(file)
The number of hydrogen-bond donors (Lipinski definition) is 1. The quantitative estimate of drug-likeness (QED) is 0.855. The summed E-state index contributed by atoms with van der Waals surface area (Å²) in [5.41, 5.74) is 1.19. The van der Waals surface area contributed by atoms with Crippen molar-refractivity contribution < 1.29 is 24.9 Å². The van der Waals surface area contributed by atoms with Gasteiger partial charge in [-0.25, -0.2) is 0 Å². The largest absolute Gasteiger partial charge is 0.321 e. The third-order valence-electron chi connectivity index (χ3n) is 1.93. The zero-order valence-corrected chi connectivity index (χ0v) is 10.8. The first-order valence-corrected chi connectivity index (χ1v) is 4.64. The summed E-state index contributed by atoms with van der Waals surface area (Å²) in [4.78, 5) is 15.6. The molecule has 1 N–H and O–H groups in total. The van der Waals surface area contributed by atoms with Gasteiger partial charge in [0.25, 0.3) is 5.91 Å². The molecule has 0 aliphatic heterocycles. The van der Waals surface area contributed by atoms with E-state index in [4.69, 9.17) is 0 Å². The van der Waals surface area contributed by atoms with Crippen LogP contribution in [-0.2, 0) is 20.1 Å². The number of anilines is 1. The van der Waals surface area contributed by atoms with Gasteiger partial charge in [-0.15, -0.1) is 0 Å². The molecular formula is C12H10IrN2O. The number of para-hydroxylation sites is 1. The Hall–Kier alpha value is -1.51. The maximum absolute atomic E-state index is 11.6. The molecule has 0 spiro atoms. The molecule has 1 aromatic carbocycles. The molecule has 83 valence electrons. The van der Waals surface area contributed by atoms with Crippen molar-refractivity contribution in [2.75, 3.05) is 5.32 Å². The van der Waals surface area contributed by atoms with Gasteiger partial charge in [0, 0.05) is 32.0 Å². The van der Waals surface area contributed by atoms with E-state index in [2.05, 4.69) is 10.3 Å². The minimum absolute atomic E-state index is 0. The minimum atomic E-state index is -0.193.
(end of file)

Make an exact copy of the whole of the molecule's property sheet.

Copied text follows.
The number of hydrogen-bond donors (Lipinski definition) is 1. The quantitative estimate of drug-likeness (QED) is 0.855. The summed E-state index contributed by atoms with van der Waals surface area (Å²) in [5.41, 5.74) is 1.19. The van der Waals surface area contributed by atoms with Crippen molar-refractivity contribution < 1.29 is 24.9 Å². The van der Waals surface area contributed by atoms with Gasteiger partial charge in [-0.25, -0.2) is 0 Å². The largest absolute Gasteiger partial charge is 0.321 e. The third-order valence-electron chi connectivity index (χ3n) is 1.93. The zero-order valence-corrected chi connectivity index (χ0v) is 10.8. The first-order valence-corrected chi connectivity index (χ1v) is 4.64. The summed E-state index contributed by atoms with van der Waals surface area (Å²) in [4.78, 5) is 15.6. The molecule has 1 N–H and O–H groups in total. The van der Waals surface area contributed by atoms with Gasteiger partial charge in [0.25, 0.3) is 5.91 Å². The molecule has 0 aliphatic heterocycles. The van der Waals surface area contributed by atoms with E-state index in [4.69, 9.17) is 0 Å². The van der Waals surface area contributed by atoms with Crippen LogP contribution in [-0.2, 0) is 20.1 Å². The number of anilines is 1. The van der Waals surface area contributed by atoms with Gasteiger partial charge in [-0.15, -0.1) is 0 Å². The molecular formula is C12H10IrN2O. The number of para-hydroxylation sites is 1. The Hall–Kier alpha value is -1.51. The maximum absolute atomic E-state index is 11.6. The molecule has 0 spiro atoms. The molecule has 1 aromatic carbocycles. The molecule has 83 valence electrons. The van der Waals surface area contributed by atoms with Crippen molar-refractivity contribution in [2.75, 3.05) is 5.32 Å². The van der Waals surface area contributed by atoms with Gasteiger partial charge in [0, 0.05) is 32.0 Å². The van der Waals surface area contributed by atoms with E-state index in [2.05, 4.69) is 10.3 Å². The minimum absolute atomic E-state index is 0. The minimum atomic E-state index is -0.193.